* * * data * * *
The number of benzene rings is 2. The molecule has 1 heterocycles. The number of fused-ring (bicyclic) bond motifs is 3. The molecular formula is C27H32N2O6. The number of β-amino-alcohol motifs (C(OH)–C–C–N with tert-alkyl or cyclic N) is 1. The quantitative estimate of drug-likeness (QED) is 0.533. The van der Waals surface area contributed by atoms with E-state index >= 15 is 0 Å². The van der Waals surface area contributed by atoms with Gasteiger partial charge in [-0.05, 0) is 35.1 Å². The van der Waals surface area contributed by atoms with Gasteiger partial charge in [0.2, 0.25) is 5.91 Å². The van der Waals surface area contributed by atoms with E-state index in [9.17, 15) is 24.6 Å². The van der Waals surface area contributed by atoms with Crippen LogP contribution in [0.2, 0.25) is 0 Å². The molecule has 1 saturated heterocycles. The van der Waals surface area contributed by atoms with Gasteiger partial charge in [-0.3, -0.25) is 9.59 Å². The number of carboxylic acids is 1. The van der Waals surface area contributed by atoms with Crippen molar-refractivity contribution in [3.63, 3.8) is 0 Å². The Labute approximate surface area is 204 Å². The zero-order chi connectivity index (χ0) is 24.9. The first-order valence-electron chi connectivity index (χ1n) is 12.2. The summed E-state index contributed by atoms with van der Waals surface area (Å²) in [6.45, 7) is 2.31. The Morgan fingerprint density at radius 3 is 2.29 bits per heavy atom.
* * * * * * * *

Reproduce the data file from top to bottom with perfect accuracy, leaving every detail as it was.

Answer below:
The number of benzene rings is 2. The molecule has 1 heterocycles. The number of fused-ring (bicyclic) bond motifs is 3. The molecular formula is C27H32N2O6. The number of β-amino-alcohol motifs (C(OH)–C–C–N with tert-alkyl or cyclic N) is 1. The quantitative estimate of drug-likeness (QED) is 0.533. The van der Waals surface area contributed by atoms with E-state index >= 15 is 0 Å². The van der Waals surface area contributed by atoms with Gasteiger partial charge in [-0.05, 0) is 35.1 Å². The van der Waals surface area contributed by atoms with Gasteiger partial charge in [0.2, 0.25) is 5.91 Å². The van der Waals surface area contributed by atoms with E-state index in [9.17, 15) is 24.6 Å². The van der Waals surface area contributed by atoms with Crippen LogP contribution in [0.2, 0.25) is 0 Å². The molecule has 1 saturated heterocycles. The van der Waals surface area contributed by atoms with Gasteiger partial charge in [-0.3, -0.25) is 9.59 Å². The number of carboxylic acids is 1. The van der Waals surface area contributed by atoms with Crippen molar-refractivity contribution in [3.63, 3.8) is 0 Å². The Labute approximate surface area is 204 Å². The zero-order chi connectivity index (χ0) is 24.9. The first-order valence-electron chi connectivity index (χ1n) is 12.2. The summed E-state index contributed by atoms with van der Waals surface area (Å²) in [6.45, 7) is 2.31. The Morgan fingerprint density at radius 3 is 2.29 bits per heavy atom.